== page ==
Child support in Pennsylvania is based on statewide guidelines established by the Pennsylvania Supreme Court. The guidelines set support based on the combined net monthly income of the parents as well as the number of children involved. August is National Child Support Awareness Month. August has been dedicated to child support awareness since 1995 when President Clinton began it as part of his welfare reform agenda. All 50 states participate in child support awareness month. The purpose of raising awareness is to improve the collection of child support payments. The preferred method of collection is wage garnishment. Pennsylvania does use wage garnishment as a means of securing consistent payment.
The answer to this question seems straightforward: According to PA law, child support ends when the child turns 18 or graduates from high school, whichever is later, unless the parents have agreed in writing to continued support or it has been ordered by the courts because of the special needs of the child.
A change in marital status means many changes to your tax situation. It's important to inform the IRS of these changes and review the effects of your different options in order to get the most beneficial tax results.
The definition of "high income" and the calculation of support varies from state to state. In Pennsylvania, Rule 1910.16-3.1. of the Pennsylvania Code defines high income as the combined net income of both parents in excess of $30,000 per month. The monthly child support formula, which includes a base figure plus a percentage of income, is calculated depending on the number of minor children to be supported. This figure is then divided between the parents according to their income and the number of overnights a child spends in each home.
Divorce is a complex scenario that confronts many families across the globe every year. The situation becomes significantly more complicated when there is a special needs child involved. Issues of child custody, visitation, and support, and property division all become a little more complicated when the scenario involves a special needs child. There are a handful of things that need to be taken into consideration if you find yourself in this particular situation to ensure you and your child are taken care of.
Child support is designed to allow the non-custodial parent to share the financial load for food, clothing, shelter, and other expenses of raising a child. Some parents wonder if it would be easier, wiser, or more beneficial to pay child support directly to the child. In almost every case, the answer is...no.
Allocation is the identification of separate portions of a support award where a party receives both child support and some form of spousal support simultaneously. Child support and alimony payments have different tax consequences. Child support is not tax deductible by the payor or taxed as income to the payee. The exact opposite is true of alimony. Alimony can be claimed as a tax deduction for the payor and must be claimed as income by the payee. Parties can reach a mutual agreement to allocate a support award however they see fit. Where support is calculated pursuant to the guidelines, the Order will spell out what portion of the support award is child support versus what portion of the support award is alimony.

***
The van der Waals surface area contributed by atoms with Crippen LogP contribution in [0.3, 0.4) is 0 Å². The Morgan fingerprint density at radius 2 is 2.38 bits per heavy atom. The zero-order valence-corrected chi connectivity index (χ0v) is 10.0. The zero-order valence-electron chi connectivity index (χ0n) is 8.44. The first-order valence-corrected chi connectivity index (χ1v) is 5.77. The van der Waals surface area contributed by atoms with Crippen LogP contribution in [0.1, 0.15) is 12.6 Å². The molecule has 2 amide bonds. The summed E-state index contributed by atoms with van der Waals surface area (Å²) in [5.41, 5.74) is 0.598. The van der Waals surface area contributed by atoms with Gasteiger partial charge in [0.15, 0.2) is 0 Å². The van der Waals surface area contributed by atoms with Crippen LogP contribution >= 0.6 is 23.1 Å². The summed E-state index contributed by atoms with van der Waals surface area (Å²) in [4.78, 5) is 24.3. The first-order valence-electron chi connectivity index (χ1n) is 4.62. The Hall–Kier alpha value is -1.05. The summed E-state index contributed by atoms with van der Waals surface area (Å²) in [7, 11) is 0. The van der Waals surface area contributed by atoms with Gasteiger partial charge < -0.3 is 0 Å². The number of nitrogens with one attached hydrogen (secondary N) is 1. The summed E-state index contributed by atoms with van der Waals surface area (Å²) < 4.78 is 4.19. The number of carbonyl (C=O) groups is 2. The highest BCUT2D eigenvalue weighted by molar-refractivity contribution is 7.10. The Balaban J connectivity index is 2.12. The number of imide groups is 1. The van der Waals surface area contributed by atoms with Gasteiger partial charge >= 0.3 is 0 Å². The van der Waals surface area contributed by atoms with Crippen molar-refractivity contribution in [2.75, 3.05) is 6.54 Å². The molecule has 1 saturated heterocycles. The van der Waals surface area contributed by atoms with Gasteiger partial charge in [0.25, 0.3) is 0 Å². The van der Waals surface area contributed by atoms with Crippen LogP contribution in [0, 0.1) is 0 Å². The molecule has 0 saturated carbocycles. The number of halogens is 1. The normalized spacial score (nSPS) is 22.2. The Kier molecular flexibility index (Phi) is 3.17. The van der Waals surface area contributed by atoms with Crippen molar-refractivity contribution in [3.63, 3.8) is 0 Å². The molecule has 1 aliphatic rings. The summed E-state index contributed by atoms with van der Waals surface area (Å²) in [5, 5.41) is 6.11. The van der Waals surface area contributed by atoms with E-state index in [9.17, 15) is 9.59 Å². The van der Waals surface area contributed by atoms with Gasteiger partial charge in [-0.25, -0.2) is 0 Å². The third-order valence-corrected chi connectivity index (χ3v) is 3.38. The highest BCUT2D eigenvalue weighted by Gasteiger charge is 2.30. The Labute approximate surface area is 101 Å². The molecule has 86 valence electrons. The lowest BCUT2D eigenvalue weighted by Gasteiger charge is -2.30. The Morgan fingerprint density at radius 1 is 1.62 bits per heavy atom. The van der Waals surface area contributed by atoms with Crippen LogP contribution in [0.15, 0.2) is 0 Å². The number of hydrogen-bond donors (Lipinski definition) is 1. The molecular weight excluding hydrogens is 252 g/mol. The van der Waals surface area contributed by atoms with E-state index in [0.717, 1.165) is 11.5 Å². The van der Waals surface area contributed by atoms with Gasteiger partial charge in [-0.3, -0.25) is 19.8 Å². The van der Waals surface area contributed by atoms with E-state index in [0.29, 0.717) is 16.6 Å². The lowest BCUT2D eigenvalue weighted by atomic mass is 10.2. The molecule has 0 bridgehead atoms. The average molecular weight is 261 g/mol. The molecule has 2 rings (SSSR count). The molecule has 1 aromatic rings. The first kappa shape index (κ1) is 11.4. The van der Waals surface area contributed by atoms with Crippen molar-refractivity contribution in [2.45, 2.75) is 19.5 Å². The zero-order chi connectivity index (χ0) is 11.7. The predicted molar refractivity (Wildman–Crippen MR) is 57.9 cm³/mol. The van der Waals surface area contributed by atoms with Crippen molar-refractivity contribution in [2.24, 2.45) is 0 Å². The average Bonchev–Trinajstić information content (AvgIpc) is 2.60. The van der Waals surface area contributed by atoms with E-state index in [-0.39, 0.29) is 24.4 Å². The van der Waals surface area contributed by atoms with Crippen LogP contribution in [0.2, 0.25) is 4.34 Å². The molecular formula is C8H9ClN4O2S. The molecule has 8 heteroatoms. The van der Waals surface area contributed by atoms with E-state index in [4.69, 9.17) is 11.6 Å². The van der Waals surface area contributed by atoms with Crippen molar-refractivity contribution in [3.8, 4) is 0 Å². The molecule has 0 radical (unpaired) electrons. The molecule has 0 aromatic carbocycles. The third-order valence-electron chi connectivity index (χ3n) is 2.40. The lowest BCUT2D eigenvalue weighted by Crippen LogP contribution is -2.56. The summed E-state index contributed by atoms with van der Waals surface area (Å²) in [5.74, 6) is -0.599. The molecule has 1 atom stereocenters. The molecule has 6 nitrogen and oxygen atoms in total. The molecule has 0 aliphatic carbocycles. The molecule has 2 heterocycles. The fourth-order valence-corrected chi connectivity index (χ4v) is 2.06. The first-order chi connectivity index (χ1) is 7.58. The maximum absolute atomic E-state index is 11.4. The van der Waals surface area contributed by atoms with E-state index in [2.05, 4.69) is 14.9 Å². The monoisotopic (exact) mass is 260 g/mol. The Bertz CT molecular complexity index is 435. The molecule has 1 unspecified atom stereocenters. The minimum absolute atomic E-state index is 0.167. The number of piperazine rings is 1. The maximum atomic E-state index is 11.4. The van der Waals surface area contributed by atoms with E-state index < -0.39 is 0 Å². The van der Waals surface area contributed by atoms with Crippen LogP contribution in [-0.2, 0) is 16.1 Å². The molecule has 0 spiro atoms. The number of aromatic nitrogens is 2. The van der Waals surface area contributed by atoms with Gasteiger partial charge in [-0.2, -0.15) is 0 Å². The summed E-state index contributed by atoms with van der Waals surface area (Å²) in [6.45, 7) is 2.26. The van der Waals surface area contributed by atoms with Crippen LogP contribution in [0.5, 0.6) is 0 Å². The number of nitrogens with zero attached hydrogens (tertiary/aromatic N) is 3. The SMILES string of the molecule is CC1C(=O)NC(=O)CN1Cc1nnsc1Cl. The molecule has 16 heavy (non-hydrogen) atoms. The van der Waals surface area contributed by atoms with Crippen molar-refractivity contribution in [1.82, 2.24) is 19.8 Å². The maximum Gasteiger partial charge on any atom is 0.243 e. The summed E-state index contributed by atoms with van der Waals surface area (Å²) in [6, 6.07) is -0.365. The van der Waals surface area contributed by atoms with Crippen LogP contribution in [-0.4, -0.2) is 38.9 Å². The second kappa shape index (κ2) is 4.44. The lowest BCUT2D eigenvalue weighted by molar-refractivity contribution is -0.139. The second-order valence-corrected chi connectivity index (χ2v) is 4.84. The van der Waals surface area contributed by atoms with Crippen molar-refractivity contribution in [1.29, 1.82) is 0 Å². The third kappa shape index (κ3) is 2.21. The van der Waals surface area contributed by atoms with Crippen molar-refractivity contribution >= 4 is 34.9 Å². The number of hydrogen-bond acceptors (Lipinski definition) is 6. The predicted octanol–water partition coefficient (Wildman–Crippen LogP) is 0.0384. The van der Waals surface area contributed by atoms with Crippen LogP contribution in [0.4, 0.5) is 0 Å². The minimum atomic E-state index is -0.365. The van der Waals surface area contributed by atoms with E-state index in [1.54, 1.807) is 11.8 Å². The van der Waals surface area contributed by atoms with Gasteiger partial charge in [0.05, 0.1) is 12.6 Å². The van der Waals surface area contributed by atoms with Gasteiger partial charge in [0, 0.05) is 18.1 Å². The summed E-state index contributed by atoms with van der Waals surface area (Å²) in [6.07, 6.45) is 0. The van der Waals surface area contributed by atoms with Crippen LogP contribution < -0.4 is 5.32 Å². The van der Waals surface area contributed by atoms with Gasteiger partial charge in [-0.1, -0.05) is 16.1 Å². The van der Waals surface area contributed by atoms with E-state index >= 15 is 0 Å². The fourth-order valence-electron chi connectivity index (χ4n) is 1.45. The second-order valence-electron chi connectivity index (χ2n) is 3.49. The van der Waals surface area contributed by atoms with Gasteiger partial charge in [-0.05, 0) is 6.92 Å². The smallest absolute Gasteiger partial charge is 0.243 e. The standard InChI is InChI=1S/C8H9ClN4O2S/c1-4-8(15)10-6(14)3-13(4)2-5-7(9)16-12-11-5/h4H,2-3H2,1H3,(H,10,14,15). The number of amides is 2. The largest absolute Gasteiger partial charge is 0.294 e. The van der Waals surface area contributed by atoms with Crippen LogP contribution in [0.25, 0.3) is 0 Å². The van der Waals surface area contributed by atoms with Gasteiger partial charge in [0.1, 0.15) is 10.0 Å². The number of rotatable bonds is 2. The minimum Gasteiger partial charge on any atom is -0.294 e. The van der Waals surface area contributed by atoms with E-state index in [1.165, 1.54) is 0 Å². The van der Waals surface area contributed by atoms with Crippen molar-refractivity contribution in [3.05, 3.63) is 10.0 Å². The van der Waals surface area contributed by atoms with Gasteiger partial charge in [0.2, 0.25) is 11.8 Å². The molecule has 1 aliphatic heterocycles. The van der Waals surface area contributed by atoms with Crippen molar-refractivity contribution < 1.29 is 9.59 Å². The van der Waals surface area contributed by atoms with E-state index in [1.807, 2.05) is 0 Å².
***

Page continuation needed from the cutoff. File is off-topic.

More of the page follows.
There are several options in providing for child support of minor children when one of the parents is in the military. One option is the traditional method of pursuing court-ordered support through the state court with jurisdiction. Please note that the Servicemember's Civil Relief Act (SCRA), which mandates a stay on civil matters while a servicemember is on active duty, may interfere with the ability to quickly pursue a court order through a local court. A servicemember can elect to waive the protection provided by the SCRA and proceed with any civil matter, including family law issues, at their discretion. Any such waiver should be writing.
August is National Child Support Awareness Month. August has been dedicated to child support awareness since 1995 when President Clinton began it as part of his welfare reform agenda. The purpose of raising awareness is to improve the collection of child support payments. The preferred method of collection is wage garnishment. There is also information on sanctions for failure to pay support which may include suspension of driver's licenses and passports for parents with child support arrears. All 50 states participate in child support awareness month.
August is National Child Support Awareness Month. President Clinton began the month of recognition in 1995 as part of his welfare reform agenda. The goal was to improve the collection of child support payments by widening the use of sanctions including wage garnishment and suspending driver's licenses and passports for parents with child support arrears. As of today in Pennsylvania, wage garnishment is virtually always utilized to ensure child support payments can be collected. Child support in Pennsylvania is based on statewide guidelines established by the Pennsylvania Supreme Court. The guidelines are intended to ensure that similarly situated parties are treated similarly. Accordingly, all parties making $3000 per month with 3 kids would have the same basic support award based on the guideline amounts. The guidelines are based on an "Income Shares Model," such that the amount is based on the combined net monthly income of both parties.